The principle that in times of famine one sold one’s children into slavery, and found grain in Egypt, is a telling one: Egyptian agriculture, after all, depended on the Nile flood rather than on the rainfall of western Asia. In one case of disastrous famine, related to the fall of the Hittite state in Anatolia and the collapse of urban Canaanite civilization at the end of the Late Bronze Age, Egypt alone was able to offer relief; see G. A. Wainwright, “Merneptah’s Aid to the Hittites,” Journal of Egyptian Archaeology 46 (1960), pp. 24ff.; M. C. Astour, “New Evidence on the Last Days of Ugarit,” American Journal of Archaeology 69 (1965), pp. 253–258, on King Ammurapi of Ugarit forwarding Egyptian grain to Hatti.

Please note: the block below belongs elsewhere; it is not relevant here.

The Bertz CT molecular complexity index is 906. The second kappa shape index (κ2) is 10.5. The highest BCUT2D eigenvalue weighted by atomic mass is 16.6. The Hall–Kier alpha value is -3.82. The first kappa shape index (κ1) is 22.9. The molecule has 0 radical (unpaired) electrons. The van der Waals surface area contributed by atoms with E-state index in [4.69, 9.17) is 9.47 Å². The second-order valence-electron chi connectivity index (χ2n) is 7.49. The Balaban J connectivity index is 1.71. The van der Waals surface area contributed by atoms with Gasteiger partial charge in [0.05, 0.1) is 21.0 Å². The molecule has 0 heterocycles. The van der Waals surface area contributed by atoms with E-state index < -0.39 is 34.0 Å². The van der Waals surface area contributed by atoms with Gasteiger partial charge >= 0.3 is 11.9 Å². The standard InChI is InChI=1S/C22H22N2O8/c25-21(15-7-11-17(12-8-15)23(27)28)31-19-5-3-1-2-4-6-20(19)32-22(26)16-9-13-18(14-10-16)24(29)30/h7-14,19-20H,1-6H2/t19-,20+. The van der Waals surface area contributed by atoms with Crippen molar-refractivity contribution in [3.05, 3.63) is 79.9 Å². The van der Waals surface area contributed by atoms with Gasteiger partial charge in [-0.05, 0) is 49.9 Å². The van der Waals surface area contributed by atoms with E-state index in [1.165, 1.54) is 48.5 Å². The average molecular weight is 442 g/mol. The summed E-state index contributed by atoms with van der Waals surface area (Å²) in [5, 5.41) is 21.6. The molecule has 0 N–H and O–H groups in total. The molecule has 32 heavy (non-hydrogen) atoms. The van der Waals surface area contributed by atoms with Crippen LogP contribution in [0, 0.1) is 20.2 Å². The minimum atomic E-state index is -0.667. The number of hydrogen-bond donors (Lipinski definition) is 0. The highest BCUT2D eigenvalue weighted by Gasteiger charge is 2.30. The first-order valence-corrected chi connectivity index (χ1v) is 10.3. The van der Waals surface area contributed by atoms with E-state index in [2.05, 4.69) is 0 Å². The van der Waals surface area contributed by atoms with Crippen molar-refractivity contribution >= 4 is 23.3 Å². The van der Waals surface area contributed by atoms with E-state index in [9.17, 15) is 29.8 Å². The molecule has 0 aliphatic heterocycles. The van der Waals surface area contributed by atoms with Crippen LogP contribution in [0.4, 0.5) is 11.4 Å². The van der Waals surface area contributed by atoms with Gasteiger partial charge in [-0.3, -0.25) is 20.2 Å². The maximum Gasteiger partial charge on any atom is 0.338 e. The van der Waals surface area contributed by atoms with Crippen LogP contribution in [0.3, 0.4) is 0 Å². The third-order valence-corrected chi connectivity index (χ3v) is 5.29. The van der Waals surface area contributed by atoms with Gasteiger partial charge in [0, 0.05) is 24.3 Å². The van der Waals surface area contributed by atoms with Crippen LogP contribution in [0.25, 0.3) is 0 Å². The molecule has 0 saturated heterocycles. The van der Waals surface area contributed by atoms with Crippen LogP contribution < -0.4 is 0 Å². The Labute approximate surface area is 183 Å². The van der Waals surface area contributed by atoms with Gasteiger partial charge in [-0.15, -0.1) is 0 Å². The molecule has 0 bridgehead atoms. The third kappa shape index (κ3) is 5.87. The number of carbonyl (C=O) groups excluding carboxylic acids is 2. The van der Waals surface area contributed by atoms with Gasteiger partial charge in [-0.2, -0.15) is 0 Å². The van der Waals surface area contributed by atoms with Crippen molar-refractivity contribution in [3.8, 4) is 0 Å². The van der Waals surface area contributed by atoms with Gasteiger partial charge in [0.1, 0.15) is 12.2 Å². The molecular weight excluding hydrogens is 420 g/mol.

A bit later, there is also evidence of shepherds entering Egypt in the vicinity of Goshen in order to graze their flocks. Under Seti II (1222–1216 B.C.E., high chronology), a frontier official related his readiness to admit the “nomadic tribes of Edom to the water holes of Per-Atum [biblical Pithom] of Merneptah Hotep-har-Maat of Tjeku, to sustain them and their [small?] cattle.”—Papyrus Anastasi 6.51–61, late 13th century; see “Egyptian Historical Texts,” transl. John A. Wilson, in Ancient Near Eastern Texts Relating to the Old Testament (ANET), 3rd ed., ed. James Pritchard (Princeton, NJ: Princeton Univ. Press, 1969), p. 259; James H. Breasted, Ancient Records of Egypt (ARE), 7 vols. (1906; reprinted) 3.368. (An earlier case, indicating that the practice was typical, is found in Breasted, ARE 3.10–12.) The continuation of this text shows that the commerce was a regular feature of the Bronze Age.